TORONTO - Stock markets are likely in for tough slogging again this week as traders grapple with uncertainty caused by escalating geopolitical troubles in Ukraine, Iraq and Gaza.
"I think we’re dealing with some complex issues," said Jean-Francois Dion, portfolio advisor, Wealth Management, RBC Dominion Securities.
"There are no easy solutions here and we will likely be dealing with these situations for awhile here."
The Toronto market ended last week more or less flat, down 19 points, which still left the TSX up 11.56 per cent year to date. The Dow industrials ended the week with a gain of 61 points or 0.37 per cent amid reports Friday afternoon that Russia had ended military exercises on its border with Ukraine.
But the rally that capped Friday trading left many market-watchers unimpressed.
"Nothing has changed, it was all technically driven on a Friday afternoon in the summer," said Colin Cieszynski, senior markets analyst at CMC Markets Canada.
"It’s more short-covering and less exuberance. You just had people shorting (the market) throughout the week and they were just closing out positions before the weekend."
Russia is the biggest geopolitical concern for two reasons.
There are worries that Russia could actually invade its neighbour if it appears that Ukrainian rebels supported by Russia are in danger of collapsing under the onslaught of Ukrainian military forces.
"Oh, the minute we see headlines on the screen that Russian soldiers have moved into Ukraine, it’s game off. It’s basically what everyone is afraid of and it is what is being baked into the markets," said Andrew Pyle, senior wealth advisor and portfolio manager at ScotiaMcLeod in Peterborough, Ont.
But also casting a pall over sentiment is the worry about the effect of sanctions and countersanctions on a fragile European economic recovery.
Concerns about economic strength in the region increased last week in the wake of data showing that Italy slipped technically into recession during the second quarter. And German industrial orders fell and industrial production rose only 0.3 per cent in June, less than expected.
Investors worry about how the data could worsen in future quarters as it reflects the effects of sanctions. Russia moved last week to retaliate against Canada, the U.S. and European Union by blocking shipments of food from any country that has levied sanctions against it.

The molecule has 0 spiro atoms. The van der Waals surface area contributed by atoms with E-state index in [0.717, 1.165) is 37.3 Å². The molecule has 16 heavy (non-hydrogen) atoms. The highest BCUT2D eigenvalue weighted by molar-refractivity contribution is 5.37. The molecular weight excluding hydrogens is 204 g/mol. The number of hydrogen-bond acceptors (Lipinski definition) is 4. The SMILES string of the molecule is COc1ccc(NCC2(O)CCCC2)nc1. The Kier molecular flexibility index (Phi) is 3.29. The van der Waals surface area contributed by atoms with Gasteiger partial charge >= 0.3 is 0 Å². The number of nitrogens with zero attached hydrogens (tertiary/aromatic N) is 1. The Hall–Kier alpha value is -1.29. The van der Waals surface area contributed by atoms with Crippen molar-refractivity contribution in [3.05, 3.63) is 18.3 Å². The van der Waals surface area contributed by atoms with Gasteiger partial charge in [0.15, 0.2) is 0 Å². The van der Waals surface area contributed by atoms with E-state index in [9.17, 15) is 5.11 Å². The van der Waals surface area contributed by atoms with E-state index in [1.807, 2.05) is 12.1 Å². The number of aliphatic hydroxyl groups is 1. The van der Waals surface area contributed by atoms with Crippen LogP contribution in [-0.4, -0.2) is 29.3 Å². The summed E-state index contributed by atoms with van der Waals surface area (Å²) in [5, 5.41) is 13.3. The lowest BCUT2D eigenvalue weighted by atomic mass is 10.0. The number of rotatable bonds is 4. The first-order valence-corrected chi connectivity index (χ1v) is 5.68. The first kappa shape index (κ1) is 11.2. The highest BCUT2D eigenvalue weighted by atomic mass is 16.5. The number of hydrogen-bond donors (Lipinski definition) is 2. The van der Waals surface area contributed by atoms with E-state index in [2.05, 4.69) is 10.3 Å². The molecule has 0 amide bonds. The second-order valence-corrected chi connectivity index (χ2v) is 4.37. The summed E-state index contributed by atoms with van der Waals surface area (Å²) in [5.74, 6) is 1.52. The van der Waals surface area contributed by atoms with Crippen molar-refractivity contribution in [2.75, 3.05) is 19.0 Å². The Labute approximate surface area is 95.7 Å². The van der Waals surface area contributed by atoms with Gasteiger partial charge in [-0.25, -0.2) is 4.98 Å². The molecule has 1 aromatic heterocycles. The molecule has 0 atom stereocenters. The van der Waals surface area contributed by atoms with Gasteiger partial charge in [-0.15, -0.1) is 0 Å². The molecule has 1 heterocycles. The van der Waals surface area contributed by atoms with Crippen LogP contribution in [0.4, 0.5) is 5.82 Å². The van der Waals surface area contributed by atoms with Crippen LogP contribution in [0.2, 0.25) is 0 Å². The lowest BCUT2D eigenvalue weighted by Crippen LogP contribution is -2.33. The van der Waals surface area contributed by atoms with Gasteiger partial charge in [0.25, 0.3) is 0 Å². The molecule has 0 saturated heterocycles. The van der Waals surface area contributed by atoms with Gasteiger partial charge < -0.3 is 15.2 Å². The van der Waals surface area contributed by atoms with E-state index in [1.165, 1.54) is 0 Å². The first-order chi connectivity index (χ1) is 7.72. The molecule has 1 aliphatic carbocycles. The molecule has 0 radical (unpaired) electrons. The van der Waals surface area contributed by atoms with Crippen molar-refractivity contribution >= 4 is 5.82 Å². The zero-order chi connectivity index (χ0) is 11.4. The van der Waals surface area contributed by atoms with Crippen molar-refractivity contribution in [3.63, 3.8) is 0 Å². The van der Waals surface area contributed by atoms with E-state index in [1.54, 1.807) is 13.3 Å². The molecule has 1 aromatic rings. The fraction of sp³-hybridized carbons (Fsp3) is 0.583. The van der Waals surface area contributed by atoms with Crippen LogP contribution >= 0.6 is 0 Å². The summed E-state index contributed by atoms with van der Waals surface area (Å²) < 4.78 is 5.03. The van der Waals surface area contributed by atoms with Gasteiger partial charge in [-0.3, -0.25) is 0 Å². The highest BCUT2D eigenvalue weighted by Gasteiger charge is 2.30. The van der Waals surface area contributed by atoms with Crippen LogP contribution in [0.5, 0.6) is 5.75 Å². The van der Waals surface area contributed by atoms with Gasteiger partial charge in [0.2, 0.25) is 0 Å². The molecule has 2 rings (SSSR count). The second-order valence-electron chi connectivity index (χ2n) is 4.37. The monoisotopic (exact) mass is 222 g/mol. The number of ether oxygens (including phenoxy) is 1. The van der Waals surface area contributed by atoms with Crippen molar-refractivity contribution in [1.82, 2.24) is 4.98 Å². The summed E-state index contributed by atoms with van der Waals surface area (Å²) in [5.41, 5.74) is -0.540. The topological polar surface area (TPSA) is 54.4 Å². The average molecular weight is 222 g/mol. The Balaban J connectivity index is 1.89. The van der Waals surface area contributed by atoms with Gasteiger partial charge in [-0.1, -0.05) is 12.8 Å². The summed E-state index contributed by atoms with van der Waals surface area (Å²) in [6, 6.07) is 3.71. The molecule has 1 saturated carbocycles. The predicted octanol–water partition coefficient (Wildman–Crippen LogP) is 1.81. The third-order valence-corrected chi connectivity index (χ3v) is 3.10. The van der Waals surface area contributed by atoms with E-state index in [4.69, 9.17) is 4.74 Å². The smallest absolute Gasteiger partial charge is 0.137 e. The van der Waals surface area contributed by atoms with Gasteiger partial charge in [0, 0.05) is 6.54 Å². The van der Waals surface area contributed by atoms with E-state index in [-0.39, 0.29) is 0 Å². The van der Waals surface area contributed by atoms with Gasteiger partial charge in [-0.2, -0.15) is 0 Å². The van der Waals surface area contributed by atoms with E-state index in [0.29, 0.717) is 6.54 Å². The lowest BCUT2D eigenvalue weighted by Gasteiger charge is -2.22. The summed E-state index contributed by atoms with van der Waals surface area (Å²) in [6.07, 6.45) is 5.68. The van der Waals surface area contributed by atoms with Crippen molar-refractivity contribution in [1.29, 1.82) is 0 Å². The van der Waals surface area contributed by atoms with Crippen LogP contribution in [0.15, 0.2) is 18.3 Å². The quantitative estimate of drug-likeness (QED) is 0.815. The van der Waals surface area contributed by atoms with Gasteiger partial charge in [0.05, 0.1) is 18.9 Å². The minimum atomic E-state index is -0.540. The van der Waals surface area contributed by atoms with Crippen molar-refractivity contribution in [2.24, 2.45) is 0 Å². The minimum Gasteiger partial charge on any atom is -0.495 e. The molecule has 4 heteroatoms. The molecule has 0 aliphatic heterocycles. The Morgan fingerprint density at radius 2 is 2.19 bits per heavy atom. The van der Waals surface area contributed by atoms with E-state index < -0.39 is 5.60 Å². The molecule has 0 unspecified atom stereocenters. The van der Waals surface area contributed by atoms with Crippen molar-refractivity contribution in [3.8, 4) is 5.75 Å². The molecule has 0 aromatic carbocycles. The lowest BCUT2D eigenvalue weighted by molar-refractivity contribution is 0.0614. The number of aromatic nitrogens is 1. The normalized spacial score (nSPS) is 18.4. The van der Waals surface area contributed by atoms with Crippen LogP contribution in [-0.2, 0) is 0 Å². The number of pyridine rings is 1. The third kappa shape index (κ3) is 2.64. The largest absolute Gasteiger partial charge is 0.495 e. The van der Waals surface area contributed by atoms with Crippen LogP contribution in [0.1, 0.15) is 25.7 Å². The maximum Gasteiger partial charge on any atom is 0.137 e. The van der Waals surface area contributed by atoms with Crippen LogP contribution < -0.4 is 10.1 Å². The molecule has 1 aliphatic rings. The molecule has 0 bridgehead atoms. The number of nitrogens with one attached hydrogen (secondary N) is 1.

"The effects are real," Pyle said. "Ukraine, at the end of the day, changes a lot of the variables out there significantly."
As far as the damage that the sanctions regime will cause to the Toronto stock market, Pyle said it's not a matter of individual sectors getting hit, but rather a malaise that would affect the entire market.
"If we are impacting agricultural production in Canada, yeah, there will be less demand for fertilizer, less demand for equipment that tills the land and so forth," he said.
"But really, the impact on the stock market is going to be more the general impact just from the tension."
There could also be a silver lining for the TSX since the market could benefit from gold stocks rising alongside bullion prices as traders opt for safety.
Adding to market jitters going into the weekend was Iraq, where American warplanes bombed Islamic militants.
The airstrike came after President Barack Obama on Thursday authorized U.S. airstrikes in northern Iraq, warning they would be launched to defend American troops and civilians under siege from Islamic State militants.
On top of this, there was a breakdown in the ceasefire between Israel and Hamas in Gaza.
The TSX decline came despite what was a generally positive run of earnings reports last week.
"We‘ve seen a very decent earnings season, both from Candian and U.S. companies, some fairly upbeat guidance at least in most sectors, and generally some better than expected numbers," said Dion.
"These numbers on the whole have been welcomed positively from investors but most of that has been overshadowed by the geopolitical component here."
The earnings season has pretty much wound down and now investors are looking ahead to next week when the big banks start to post quarterly results.